Thanks for these interesting shots. It's not easy to distinguish P. carlsonhoffi and P. madangensis from the dorsal surface so when I saw your upper photo I was pleased to see the characteristic small tubercles alternating with the big tubercles, which is one character of P. carlsonhoffi separating it from P. madangensis according to Brunckhorst. Unfortunately the second animal has only one or two of these small tubercles. However P. madangensis is said to also have a small tubercle in front of each rhinophore and to have the large tubercles more sparsely spaced than P. carlsonhoffi so I think we can say your animals are both P. carlsonhoffi as you have identified them. One apparently good difference is that in P. carlsonhoffi there is a black median line on the sole of the foot which is absent in P. madangensis.
Another interesting point is that your animals are on an orange sponge. We have a growing number of photos on the Forum of phyllidiids on similar orange sponges. Brunckhorst records a number of species feeding on orange sponges of the order Axinellida, so although I can't identify the sponges from the photos, if we continue to get more records of these animals on similar sponges, it would certainly suggest that it would be a useful research project to investigate feeding specificity in the phyllidiids
May 23, 2007
From: Carrie Lo
Concerning message #18654:
My buddy took this photo in Derawan. I didn't see it myself and therefore has no idea on its size. Probably at about 15 m water. I guess it may be Phyllidia madangensis. Is that right?
Locality: Site: Coral Canyon, Derawan, 15m, Indonesia, 22 April 2007. Photographer: Pong Lai.
firstname.lastname@example.orgLo, C., 2007 (May 23) Phyllidia carlsonhoffi in Derawan, Indonesia. [Message in] Sea Slug Forum. Australian Museum, Sydney. Available from http://www.seaslugforum.net/find/19905
There are two species which look quite similar, P. madangensis and P. carlsonhoffi. The most obvious external difference is unfortunately on the sole of the foot - P. carlsonhoffi having a median black line and P. madangensis not. There are more subtle dorsal differences with P. madangensis having a small white spot or tubercle right in front of each rhinophore, which is absent in your animal. Also the tubercles seem to be a bit more ovate in P. carlsonhoffi and rounded in P. madangensis. On balance I think your animal is P. carlsonhoffi although I have not seen an example of either species in which the median tubercles are joined in a ridge as in your animal.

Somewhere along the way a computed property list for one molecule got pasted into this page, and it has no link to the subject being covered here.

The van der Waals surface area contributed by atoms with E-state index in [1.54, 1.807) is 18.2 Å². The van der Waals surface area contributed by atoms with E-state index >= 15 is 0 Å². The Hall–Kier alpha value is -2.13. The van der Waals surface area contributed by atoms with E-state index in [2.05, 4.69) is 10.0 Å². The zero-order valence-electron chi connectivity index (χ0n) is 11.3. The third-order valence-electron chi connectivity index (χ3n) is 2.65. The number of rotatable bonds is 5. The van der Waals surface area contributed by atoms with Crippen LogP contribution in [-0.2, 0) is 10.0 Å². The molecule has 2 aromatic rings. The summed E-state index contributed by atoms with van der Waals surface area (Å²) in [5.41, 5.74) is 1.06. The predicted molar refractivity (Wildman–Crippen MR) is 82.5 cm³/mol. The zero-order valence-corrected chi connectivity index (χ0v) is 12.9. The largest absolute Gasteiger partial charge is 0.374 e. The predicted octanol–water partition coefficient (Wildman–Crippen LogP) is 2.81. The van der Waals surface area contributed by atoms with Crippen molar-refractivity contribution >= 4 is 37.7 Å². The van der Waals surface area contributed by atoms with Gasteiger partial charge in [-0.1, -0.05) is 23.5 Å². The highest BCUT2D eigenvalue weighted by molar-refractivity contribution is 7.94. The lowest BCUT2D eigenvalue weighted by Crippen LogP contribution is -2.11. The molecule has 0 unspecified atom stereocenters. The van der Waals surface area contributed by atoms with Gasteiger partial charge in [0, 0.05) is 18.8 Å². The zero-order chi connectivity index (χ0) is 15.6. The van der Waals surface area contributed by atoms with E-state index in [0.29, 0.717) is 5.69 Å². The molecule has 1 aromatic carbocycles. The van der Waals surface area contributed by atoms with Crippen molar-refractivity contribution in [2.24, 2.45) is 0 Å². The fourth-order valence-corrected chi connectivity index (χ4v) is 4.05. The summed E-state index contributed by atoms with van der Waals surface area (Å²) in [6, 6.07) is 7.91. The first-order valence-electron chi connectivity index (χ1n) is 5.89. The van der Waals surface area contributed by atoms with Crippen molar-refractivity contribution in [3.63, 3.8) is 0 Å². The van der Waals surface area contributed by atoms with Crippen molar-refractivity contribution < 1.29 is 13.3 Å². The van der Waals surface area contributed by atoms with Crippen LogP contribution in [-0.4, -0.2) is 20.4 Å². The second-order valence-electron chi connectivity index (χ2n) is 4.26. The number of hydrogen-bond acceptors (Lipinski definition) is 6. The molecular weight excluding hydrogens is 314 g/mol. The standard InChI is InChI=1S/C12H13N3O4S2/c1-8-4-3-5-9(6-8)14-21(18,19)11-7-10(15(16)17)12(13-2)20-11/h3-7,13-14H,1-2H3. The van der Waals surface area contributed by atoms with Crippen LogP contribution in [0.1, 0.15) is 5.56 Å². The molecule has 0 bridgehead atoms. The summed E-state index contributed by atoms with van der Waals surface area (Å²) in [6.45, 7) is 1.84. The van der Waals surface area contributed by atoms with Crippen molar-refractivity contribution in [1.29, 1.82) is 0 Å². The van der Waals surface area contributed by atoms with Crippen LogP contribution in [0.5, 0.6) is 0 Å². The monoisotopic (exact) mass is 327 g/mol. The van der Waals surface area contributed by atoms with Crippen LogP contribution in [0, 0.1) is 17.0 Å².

April 28, 2006
I have a photograph of a mystery critter I found while diving in Fakarava. He is beautiful, but I'm not sure what he is. After extensive googles on black with orange spots which are outlined in white, I found he possibly is a Scutus. He may have ?red? antennae. He is about an inch, oblong, black with orange nubbins encircled in white. I did not see a shell of any sort. Thanks in advance!
Locality: Fakarava, 40 feet, French Polynesia, Pacific, 27 March 2006. Length: 1.5 inches. Photographer: Myself.
email@example.comLaurel, 2006 (Apr 28) Phyllidia carlsonhoffi from French Polynesia. [Message in] Sea Slug Forum. Australian Museum, Sydney. Available from http://www.seaslugforum.net/find/16461
Although the colours are very orange, I am pretty sure this is Phyllidia carlsonhoffi.
September 23, 2005
From: Judy Foester
This definitely shows the fried eggs that gave the nudibranch, Phyllidia varicosa, its common name!
Locality: Reef, Three Island Harbor, Albatross Pass, near New Hanover Island in Papua New Guinea, sandy bottom at this spot. Depth: 20 m [ 60 ft.]. Length: 55 mm. 26 May 2002. Photographer: Judy Foester
firstname.lastname@example.orgFoester, J.E., 2005 (Sep 23) Phyllidia carlsonhoffi from Papua New Guinea. [Message in] Sea Slug Forum. Australian Museum, Sydney. Available from http://www.seaslugforum.net/find/14803